Scared, Helpless, Hopeless, Loss, Weight, Fear, Uncertainty, Disappointment, Anger, Paralyzed
These are all the words that my body has stored over the last several days.
As I sat down on Monday to record my weekly video blog, I just couldn’t follow through.
It’s taken me days to really realize what I’m experiencing and even find words.
And, even in this moment, I find it easier to write than to talk. I cannot articulate, out loud, what’s occurring, internally and externally.
So, I write.
Let me set this up for you.
On New Year's Eve, I was sitting on a couch in Denver at the home of one of my dearest friends (also a clinician). We had just watched the ball drop. There was music and dancing and laughter and toasts. I was taking it all in. Feeling the excitement of a new year with new energy.
I was so thankful that I was at this particular home: with the bi-lingual conversation, the multiple colors of people, the various socioeconomic groups. All landing in the same place, at the same time, to experience the same moment.
In that exact moment, I received this text message from one of my deployed people, "yeah shit is really starting to heat up over here." I immediately got online and saw the assault on the US Embassy in Iraq.
It was a vortex. A moment that stopped in time. One of those experiences where you know something extremely significant had just happened.
And yet, the party went on.
It was a moment in MY time that was extremely significant in MY life. No one else in the room was experiencing the same thing.
The beauty of being a therapist is that we have many therapist friends. My dear friend, whose home I was at, noticed a shift. She immediately checked in with me. I shared the message with her. She hugged me and reassured me, “You know, Stace, you can do whatever you need to in this moment. Take a break, leave, go lay down, cry. Just let us know how to support you.” I was deeply gracious and thankful for her empathy and connection.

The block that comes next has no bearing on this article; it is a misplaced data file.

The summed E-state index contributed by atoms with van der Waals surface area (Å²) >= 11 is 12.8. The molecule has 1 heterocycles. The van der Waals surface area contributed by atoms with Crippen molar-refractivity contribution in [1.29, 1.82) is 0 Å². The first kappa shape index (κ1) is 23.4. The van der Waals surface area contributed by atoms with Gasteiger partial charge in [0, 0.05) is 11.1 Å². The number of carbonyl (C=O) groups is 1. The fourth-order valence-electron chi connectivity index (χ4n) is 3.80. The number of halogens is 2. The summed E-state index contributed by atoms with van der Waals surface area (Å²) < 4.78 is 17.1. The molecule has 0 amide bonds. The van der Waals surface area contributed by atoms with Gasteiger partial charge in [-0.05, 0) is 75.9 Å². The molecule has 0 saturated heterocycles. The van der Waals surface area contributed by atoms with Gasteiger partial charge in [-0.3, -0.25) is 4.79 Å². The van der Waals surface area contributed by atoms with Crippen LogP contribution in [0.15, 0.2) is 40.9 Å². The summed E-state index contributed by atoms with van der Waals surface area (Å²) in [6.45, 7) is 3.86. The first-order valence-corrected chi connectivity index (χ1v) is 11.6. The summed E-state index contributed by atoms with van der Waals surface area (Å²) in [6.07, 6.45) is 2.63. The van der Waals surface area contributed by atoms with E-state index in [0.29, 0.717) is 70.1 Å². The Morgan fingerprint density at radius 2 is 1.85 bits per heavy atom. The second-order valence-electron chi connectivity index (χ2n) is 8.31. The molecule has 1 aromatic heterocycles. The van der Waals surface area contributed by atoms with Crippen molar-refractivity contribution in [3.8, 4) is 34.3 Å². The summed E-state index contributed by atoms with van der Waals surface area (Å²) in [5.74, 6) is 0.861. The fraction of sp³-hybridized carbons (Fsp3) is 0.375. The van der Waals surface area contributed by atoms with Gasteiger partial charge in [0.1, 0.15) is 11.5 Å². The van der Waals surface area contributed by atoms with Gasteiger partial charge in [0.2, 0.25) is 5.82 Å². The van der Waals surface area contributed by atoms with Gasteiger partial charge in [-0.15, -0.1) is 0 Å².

Then, the moment was over. But, the weight of the moment was still left, in a space of my heart I didn’t even know existed.
In the coming days, we would hear and see President Trump’s order to kill the Iranian military leader, Qasem Soleimani. We would see Iran’s response with missiles dropped on Iraqi bases with US troops. All the while holding space and wonder for what these events meant for the world.
Fast forward to yesterday.
Yesterday, I was finally able to identify the myriad of feelings I was having. They are all listed above.
Then, I had this major revelation of why this is all so intense and deep for me.
As an empath, I normally carry the weight of the world. But, this, this just feels different. The revelation: I am carrying the Trauma of America. We all are. And we are perpetuating it and not healing it.
The reality: America has an ACE score of 10. So do other countries in the world.
What does that even mean? ACE stands for Adverse Childhood Experiences. Check out www.acestoohigh.com to find out more information. Basically, the more adverse childhood experiences we have during our development, the more resiliency/protective factors we will need to offset those experiences so we can be healthy. A higher ACE score is directly correllated with physical and mental health.
Sure, America is not a person. Yet, we are an entity of people. A group. A community. A country.
If you take the 10 questions ACE survey, you will see that America has experienced all of these things. Hence, our ACE score of 10.
So, what do we do to heal? To overcome? To move forward in a healthy way and not perpetuate the generational atrocities that we continue to carry on?
I think these are the questions I landed on the last couple days.
1. We have to acknowledge the Trauma of America.
This may be the hardest step. It means getting real and honest about what’s occurred in our history. It means facing the hard truths that we are not proud of. It means acknowledging the choices of our ancestors that have done harm that impacts so many generations of humans who are currently trying to live together in America. It means discussing slavery and the slaughter of Native Americans. It means talking about the discrimination of women and the hatred that LGBTQ+ humans have experienced. It means we have to talk about the history of immigration and all that comes from generations of people who have worked hard to get to America and stay in America.